There have been a great number of popular meetings in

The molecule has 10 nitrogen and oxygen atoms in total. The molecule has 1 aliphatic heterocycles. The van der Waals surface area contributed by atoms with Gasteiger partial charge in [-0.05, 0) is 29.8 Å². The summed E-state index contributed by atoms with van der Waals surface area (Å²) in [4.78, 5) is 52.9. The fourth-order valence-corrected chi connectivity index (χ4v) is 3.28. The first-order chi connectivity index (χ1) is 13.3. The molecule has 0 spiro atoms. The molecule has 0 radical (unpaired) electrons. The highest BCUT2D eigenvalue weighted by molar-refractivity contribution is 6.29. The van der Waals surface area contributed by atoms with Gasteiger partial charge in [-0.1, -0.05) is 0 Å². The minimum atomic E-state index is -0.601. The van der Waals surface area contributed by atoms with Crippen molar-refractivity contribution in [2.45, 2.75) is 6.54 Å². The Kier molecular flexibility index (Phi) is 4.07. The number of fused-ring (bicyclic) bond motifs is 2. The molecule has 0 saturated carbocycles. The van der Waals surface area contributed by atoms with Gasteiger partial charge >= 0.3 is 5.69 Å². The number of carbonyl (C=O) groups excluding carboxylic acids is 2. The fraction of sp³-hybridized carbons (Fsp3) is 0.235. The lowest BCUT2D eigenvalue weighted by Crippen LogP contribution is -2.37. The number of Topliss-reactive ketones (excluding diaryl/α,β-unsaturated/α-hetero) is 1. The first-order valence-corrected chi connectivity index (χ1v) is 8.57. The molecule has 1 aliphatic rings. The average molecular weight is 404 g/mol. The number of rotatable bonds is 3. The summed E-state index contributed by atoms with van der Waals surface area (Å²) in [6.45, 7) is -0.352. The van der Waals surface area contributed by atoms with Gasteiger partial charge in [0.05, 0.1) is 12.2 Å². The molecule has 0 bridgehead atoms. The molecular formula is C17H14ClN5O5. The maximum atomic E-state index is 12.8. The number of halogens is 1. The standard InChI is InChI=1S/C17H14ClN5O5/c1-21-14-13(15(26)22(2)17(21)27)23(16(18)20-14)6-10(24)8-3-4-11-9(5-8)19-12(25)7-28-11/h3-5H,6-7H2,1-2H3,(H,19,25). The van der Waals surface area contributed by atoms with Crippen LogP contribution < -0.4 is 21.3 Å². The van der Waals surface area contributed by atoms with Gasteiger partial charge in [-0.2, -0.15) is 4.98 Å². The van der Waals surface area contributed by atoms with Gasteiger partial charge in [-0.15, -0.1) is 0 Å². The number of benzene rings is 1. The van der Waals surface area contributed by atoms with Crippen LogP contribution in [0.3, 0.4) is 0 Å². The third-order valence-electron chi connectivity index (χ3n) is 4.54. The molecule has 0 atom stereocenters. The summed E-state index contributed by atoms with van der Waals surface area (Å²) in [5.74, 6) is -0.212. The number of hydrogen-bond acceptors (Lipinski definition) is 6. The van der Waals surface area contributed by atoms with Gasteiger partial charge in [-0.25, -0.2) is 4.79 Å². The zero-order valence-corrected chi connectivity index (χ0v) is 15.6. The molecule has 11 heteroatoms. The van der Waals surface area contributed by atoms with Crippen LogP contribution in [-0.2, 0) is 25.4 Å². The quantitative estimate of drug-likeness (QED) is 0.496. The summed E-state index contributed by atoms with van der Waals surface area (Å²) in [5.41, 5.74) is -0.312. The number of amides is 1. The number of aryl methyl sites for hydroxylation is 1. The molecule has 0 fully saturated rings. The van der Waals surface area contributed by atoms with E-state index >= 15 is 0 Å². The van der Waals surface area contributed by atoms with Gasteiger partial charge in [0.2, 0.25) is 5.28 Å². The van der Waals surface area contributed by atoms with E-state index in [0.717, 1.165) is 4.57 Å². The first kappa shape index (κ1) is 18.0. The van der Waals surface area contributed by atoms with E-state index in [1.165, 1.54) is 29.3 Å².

favour of the Reform Bill,—two meetings of the Reform League and one of the Working Men's Franchise Society in London, one at Manchester, at Salford, at Leicester, at Norwich, at Bradford, at Stockport, at Birmingham, at Brighton, at Leeds, and at Carlisle, most of them inconsiderable enough, and apparently meetings of small enthusiasm. At Carlisle Mr. Edmund Potter, the member for the borough, said that Lord Cranborne bad discovered, to his horror, that the Bill if passed might give 130 members to the working class, and Mr. Potter stated that he had calculated that just that number were at present carried by corruption or intimidation, and he asked triumphantly which species of influence, corruption and intimidation, or working-class influence, would be best for the country. •M;, Potter unfortu- nately forgot that the two influences are not only not mutually exclusive, but by the special operation of the proposed' Bill must often be identical. The principal objection to it is that more than half the horoughs--almoat all, the small boroughs—supposed to be given to the working class, are really given to corrupt freemen and venal handicraftsmen.